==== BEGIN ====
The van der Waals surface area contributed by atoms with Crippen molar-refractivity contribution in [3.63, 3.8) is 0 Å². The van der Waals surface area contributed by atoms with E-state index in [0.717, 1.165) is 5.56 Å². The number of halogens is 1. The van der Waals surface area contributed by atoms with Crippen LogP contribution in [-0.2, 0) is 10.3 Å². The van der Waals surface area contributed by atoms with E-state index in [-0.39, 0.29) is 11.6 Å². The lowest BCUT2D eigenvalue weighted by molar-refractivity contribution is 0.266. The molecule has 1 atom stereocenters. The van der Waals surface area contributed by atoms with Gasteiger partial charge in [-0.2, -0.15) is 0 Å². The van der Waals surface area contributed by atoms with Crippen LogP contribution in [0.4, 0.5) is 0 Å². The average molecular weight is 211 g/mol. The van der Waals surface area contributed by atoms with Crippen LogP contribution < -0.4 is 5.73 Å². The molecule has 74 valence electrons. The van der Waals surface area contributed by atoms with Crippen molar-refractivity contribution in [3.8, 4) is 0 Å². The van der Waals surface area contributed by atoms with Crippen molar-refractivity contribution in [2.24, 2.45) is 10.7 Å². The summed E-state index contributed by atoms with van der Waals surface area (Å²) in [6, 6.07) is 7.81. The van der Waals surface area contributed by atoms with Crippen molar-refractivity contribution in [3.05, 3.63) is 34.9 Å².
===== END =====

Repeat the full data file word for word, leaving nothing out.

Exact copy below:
The van der Waals surface area contributed by atoms with Crippen molar-refractivity contribution in [3.63, 3.8) is 0 Å². The van der Waals surface area contributed by atoms with E-state index in [0.717, 1.165) is 5.56 Å². The number of halogens is 1. The van der Waals surface area contributed by atoms with Crippen LogP contribution in [-0.2, 0) is 10.3 Å². The van der Waals surface area contributed by atoms with E-state index in [-0.39, 0.29) is 11.6 Å². The lowest BCUT2D eigenvalue weighted by molar-refractivity contribution is 0.266. The molecule has 1 atom stereocenters. The van der Waals surface area contributed by atoms with Gasteiger partial charge in [-0.2, -0.15) is 0 Å². The van der Waals surface area contributed by atoms with Crippen LogP contribution in [0.4, 0.5) is 0 Å². The average molecular weight is 211 g/mol. The van der Waals surface area contributed by atoms with Crippen LogP contribution < -0.4 is 5.73 Å². The molecule has 74 valence electrons. The van der Waals surface area contributed by atoms with Crippen molar-refractivity contribution in [3.8, 4) is 0 Å². The van der Waals surface area contributed by atoms with Crippen molar-refractivity contribution in [2.24, 2.45) is 10.7 Å². The summed E-state index contributed by atoms with van der Waals surface area (Å²) in [6, 6.07) is 7.81. The van der Waals surface area contributed by atoms with Crippen molar-refractivity contribution in [3.05, 3.63) is 34.9 Å².